I’m finished with the first week of my Whole30, and feeling pretty great. You can see almost every delicious thing I’ve eaten over on Instagram–I’ve been having so much fun trying out new recipes and revisiting old favorites. Doing a challenge like this really gets the creativity flowing!
So far I’m breezing through each day without craving any off-plan foods–I even survived a friend’s birthday party last night without any serious yearnings for the cake, cookies, booze, or tortilla chips that everyone else was enjoying. I sipped on seltzer with lime, snacked on mixed nuts, and felt pretty darn virtuous.
This gluten free, grain free cherry clafoutis is as easy as pancake batter to whip up, and bakes into a fluffy cake that’s as wonderful for breakfast as dessert.
The key to sticking with the Whole30 throughout a busy work week is planning and preparation. This weekend I’m planning to make big batches of a few different meals so I can bring leftovers to school for lunch, and even eat leftovers some nights for dinner if I’m too tired to cook. However, even though I occasionally enjoy a good dinner for breakfast, most mornings I want something a little more traditional.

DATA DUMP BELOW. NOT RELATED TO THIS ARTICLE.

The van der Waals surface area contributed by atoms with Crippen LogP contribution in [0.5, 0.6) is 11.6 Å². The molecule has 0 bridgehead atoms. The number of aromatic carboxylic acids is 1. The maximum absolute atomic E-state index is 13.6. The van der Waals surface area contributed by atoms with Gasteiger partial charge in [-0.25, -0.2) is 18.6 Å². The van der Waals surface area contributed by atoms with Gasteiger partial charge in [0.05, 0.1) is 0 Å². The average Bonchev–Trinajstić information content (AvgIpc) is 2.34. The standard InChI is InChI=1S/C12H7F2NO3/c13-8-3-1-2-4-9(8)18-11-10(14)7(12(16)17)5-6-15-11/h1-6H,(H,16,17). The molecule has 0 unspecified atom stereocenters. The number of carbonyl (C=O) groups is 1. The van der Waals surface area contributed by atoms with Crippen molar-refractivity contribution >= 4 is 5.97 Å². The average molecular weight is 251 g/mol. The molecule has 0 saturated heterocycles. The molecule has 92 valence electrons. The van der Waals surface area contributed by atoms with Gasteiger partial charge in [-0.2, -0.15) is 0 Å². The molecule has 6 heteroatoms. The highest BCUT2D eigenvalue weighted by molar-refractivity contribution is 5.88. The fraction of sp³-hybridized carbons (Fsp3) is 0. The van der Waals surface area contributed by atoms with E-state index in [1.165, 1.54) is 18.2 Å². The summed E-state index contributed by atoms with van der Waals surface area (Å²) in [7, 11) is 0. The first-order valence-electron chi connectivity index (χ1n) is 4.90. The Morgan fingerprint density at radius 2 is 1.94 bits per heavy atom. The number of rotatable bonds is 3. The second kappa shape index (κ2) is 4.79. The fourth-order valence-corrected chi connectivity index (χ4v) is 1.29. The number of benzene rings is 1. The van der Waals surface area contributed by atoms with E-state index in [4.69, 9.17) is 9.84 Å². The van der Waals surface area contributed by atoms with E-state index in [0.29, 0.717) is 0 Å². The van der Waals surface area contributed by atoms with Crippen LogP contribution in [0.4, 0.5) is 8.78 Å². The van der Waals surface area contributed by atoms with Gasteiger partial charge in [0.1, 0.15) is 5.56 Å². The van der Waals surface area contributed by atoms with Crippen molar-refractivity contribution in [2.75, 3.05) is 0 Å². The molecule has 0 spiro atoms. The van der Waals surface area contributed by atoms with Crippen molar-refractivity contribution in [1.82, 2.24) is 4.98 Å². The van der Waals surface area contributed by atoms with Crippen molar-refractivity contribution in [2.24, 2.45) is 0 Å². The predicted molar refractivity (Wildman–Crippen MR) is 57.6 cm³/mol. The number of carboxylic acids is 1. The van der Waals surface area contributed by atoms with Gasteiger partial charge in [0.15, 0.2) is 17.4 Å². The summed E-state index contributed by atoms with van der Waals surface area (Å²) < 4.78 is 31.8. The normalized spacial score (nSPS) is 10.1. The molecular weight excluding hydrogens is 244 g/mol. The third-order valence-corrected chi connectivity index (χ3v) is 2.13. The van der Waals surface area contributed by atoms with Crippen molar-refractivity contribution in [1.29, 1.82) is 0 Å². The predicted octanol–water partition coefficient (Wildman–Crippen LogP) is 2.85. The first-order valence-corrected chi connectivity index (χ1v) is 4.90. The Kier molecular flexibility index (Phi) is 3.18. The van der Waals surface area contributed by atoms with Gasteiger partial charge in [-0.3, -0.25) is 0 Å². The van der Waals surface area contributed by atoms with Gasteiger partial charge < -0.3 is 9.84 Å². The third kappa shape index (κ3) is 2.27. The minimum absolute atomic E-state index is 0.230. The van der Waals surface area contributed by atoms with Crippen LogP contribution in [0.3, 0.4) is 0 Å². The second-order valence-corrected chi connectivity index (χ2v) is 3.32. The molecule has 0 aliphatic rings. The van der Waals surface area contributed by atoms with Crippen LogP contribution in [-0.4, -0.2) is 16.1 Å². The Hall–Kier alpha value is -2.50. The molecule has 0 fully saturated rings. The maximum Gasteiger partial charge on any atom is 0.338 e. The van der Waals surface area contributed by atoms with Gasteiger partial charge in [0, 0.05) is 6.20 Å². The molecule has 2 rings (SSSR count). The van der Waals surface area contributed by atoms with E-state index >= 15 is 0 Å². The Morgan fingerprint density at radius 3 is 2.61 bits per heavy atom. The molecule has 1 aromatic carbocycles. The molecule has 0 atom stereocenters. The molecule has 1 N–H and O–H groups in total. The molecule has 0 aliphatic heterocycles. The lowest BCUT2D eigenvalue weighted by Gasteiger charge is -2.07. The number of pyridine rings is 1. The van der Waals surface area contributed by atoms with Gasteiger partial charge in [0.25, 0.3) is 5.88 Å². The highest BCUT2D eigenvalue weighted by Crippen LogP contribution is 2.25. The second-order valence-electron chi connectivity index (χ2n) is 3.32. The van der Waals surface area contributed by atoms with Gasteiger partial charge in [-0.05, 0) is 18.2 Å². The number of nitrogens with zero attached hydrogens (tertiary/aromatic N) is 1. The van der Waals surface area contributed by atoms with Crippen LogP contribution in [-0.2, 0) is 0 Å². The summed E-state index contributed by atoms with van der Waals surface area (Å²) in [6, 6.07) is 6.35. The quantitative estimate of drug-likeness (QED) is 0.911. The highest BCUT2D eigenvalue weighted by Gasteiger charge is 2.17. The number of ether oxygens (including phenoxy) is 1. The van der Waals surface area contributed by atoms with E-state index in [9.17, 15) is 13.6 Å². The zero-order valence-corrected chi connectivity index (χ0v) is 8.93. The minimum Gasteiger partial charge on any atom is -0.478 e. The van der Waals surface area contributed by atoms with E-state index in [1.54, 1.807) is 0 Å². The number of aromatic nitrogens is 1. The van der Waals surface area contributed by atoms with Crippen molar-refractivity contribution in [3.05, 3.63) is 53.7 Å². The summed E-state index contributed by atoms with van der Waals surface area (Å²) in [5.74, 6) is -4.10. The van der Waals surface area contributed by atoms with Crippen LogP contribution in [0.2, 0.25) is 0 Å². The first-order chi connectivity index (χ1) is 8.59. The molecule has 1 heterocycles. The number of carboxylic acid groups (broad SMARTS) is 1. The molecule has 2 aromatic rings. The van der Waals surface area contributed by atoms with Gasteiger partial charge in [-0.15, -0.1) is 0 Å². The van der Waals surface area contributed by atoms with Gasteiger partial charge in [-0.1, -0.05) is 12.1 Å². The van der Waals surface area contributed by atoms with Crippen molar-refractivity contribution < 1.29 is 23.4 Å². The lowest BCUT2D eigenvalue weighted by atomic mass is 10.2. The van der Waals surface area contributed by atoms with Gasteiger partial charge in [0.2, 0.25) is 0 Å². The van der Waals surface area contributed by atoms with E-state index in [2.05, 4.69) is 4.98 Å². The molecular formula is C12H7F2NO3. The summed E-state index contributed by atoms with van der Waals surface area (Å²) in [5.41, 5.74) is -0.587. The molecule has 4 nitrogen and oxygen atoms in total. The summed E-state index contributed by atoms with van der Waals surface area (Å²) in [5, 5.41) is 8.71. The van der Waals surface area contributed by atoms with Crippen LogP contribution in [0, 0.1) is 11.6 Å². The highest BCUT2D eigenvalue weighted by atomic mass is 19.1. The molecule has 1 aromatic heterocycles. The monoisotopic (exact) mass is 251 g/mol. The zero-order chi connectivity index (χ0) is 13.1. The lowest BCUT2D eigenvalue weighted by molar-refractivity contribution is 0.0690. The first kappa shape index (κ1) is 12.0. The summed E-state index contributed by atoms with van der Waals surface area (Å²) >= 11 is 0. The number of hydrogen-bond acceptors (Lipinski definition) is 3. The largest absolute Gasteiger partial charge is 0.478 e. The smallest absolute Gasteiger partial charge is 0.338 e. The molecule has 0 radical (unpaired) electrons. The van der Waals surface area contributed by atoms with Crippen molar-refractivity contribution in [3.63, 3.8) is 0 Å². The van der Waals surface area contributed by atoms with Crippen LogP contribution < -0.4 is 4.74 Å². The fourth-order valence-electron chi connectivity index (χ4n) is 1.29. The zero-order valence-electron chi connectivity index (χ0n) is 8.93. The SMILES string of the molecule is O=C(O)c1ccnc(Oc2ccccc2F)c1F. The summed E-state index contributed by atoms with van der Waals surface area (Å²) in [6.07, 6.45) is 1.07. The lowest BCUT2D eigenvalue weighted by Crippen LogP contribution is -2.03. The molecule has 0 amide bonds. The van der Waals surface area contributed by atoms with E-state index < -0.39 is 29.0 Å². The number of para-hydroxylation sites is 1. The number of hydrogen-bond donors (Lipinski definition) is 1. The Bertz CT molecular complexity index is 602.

So, today I’m sharing my plan for prepping a week of paleo breakfasts. These ideas are perfect if you’re doing a Whole30, but are also just great if you have a goal to start each day with a healthy breakfast. Most of these ideas do require you to get up and cook, but it should only take about 10 minutes, and for a nutritious & tasty breakfast, it’s worth it.
Me and pumpkin–it’s not over! Whenever I have leftover pumpkin in the fridge, I can’t stop myself from adding it to almost all things. This past weekend, I went to see my little sister, who’s 15, cheer at her high school’s last home game of the regular season. The game fell on my dad’s birthday, so I wanted to bring a little something sweet for the post-game celebration. Unfortunately, in addition to her dairy and soy allergies, my sister is also currently avoiding nuts, citrus, and chocolate as part of an anti-migraine diet. And, of course, I wanted whatever I made to be gluten-free.
Well, what was left that COULD go in these treats? Pretty much just pumpkin (and a few coconut products). I ended up making gluten-free, dairy-free, soy-free, and nut-free pumpkin cupcakes, and while I didn’t think they were good enough to share with all of you, my sister really liked them.
The cupcakes only used a cup or so of pumpkin, so I was left with some extra, which was burning a hole in my pocket/fridge… Can that expression apply to food you really want to use up? Or is it only for money you’re dying to spend?